If you’re playing black and looking for a tutor, Vampiric Tutor is the best choice in my opinion. Some would say the Demonic variant is better, but hear me out.
You’re playing Simic with at least a splash of black and you have Vampiric Tutor. You also have Temporal Mastery in your deck. Since you just pay its miracle cost on your next turn, you get an extra turn for the cheap cost of three mana and two life. Same goes for all other types of miracle cards. There’s also a sorcery variant called Imperial Seal.
Best Colorless Tutors in MTG
Colorless tutors are a thing, but I have to say that they’re not as good as the others. Don’t get me wrong, some of them are pretty good, but their cost makes them less viable.
Eye of Ugin
Tutors are rarely seen as lands, but Eye of Ugin is a welcome surprise. It costs a lot and only tutors colorless creatures, but it reduces the mana cost of Eldrazi spells. It’s a very situational land to play, but really good in Eldrazi decks.
Ring of Three Wishes
Ring of Three Wishes comes with three wish counters, and you can tap it for five mana to tutor any card you want. It costs a whopping ten mana to tutor your first card, but since it is any card, it’s pretty useful to get that critical piece you need.
Citanul Flute is a very flexible tutor for colorless decks. Its initial cost is somewhat high, but you can use it repetitively afterwards to tutor any creature as long as you have the mana.
Planar Bridge is an absolutely brilliant card. It needs a lot of mana, but then you can put any permanent card you need directly onto the battlefield. But it doesn’t even end there! You can use it again and again if you can pay its steep eight mana cost. Keep in mind that it’s susceptible to removal, though.
Best MTG Land Tutors
Land tutoring is one of the strongest and easier forms of tutoring in Magic. It’s particularly important in EDH as you usually need more mana of various types. Even if you’re playing monocolored decks, it’s a solid safety net so you won’t suffer from mana drought.
Green is well-known for its land tutors and Nissa’s Pilgrimage is one of the strongest. It looks for two basic lands, puts one of them onto the battlefield, and one in your hand. It also comes with spell mastery, which means that you can even look for three lands if you’re playing an instant/sorcery-heavy deck.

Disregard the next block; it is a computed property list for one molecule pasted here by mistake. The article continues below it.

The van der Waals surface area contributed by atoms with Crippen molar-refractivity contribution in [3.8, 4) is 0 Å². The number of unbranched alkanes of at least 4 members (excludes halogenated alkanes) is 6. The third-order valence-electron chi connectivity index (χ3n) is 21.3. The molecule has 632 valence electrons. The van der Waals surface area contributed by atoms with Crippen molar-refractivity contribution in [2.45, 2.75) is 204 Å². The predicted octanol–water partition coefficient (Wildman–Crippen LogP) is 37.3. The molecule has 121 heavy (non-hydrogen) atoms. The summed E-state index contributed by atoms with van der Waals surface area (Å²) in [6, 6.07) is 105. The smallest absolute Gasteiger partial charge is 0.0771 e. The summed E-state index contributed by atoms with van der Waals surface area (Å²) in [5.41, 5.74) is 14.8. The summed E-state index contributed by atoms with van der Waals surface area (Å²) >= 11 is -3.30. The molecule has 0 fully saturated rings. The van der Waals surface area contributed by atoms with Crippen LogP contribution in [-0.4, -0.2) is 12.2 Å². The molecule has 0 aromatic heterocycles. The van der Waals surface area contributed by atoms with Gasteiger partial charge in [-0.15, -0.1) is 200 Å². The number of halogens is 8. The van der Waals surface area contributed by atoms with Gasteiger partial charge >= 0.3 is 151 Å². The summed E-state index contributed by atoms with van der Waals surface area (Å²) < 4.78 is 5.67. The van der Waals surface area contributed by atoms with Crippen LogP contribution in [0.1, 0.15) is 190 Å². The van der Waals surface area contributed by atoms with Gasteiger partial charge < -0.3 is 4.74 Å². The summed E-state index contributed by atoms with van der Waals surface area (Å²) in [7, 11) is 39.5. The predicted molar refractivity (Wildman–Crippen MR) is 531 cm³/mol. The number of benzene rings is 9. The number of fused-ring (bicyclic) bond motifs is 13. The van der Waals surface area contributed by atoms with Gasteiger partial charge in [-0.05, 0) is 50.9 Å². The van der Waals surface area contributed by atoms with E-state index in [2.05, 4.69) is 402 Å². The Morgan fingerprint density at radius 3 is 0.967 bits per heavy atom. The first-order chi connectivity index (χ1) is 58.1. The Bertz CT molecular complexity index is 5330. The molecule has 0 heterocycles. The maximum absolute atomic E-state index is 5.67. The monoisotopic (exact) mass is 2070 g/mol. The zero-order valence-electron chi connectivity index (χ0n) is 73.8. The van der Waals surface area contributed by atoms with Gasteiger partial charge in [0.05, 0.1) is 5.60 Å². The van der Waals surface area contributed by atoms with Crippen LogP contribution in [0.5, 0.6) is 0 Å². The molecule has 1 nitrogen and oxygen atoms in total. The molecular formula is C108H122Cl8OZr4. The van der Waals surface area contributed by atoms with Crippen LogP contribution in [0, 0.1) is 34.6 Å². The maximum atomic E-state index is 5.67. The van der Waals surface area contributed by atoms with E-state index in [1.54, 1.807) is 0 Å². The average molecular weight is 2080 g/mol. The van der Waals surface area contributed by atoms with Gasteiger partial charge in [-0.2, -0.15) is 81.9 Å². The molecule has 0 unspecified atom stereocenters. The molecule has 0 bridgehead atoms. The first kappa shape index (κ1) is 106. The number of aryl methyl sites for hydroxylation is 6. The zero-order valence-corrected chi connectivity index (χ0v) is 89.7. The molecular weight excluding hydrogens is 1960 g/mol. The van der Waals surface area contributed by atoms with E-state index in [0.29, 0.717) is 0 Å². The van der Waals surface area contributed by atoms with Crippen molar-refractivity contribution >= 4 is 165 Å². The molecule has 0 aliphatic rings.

Expedition Map is a common land tutor in EDH. There’s no restriction, so searches for any land, so it’s especially good in multicolored decks. Or even a colorless deck if you’re searching up, say, Urza’s Tower.
Tempt with Discovery
Another green tutor, Tempt with Discovery is a great option if you’re playing with more than one opponent. It allows you to tutor an initial land card (non-basics included) to put onto the battlefield and you can put an additional one for every opponent who wants to do the same. Of course, it’s very cost-efficient even in 1v1, as your opponent will most probably be tempted.
Green might be famous for its land tutors, but white has a great challenger. Land Tax works wonders if your opponent has more lands than you and makes sure you’re never behind on the mana curve.
There are a lot of great green land tutors like Crop Rotation, Sylvan Scrying, and Sakura-Tribe Elder, but I’ll finish with Harrow. It’s an awesome land tutor that gives you two lands directly on the battlefield with the price of three mana and one land. It can help you rapidly outpace your opponent in a couple of turns.
Best Tutors for EDH
Okay, now that we have examples to some of the best tutors in Magic, let’s break it down into different formats. EDH is the most popular format there is, so here are the 10 best tutors for Commander.
Eladamri’s Call is a very cost-efficient tutor. You get to tutor any creature card with just two mana.
Chord of Calling
Chord of Calling lets you tutor and put any creature from your deck onto the battlefield. What’s more, it has the convoke keyword, so you can easily put a behemoth to play early in the game if you have a lot of cheap creatures or tokens.
After its initial cost of one mana, you can use Weathered Wayfarer to repeatedly tutor up any land you want as long as you have fewer lands than your opponent. It’ll make sure you’re never behind the mana curve.
I’m going to say something controversial: I don’t like Crop Rotation that much. Sure, it lets you tutor any land card, it’s an instant, and it opens the way for many plays, especially in multicolored decks, but I still don’t like the idea of sacrificing lands. Keep in mind that this is something of a personal quirk, though. It’s still one of the best tutors out there for lots of players. I’d still go with Sylvan Scrying instead.
Instant tutors are without a doubt very powerful cards. Worldly Tutor lets you instantly hunt a creature from your deck, so you can wait for the right moment to make sure it doesn’t get interrupted.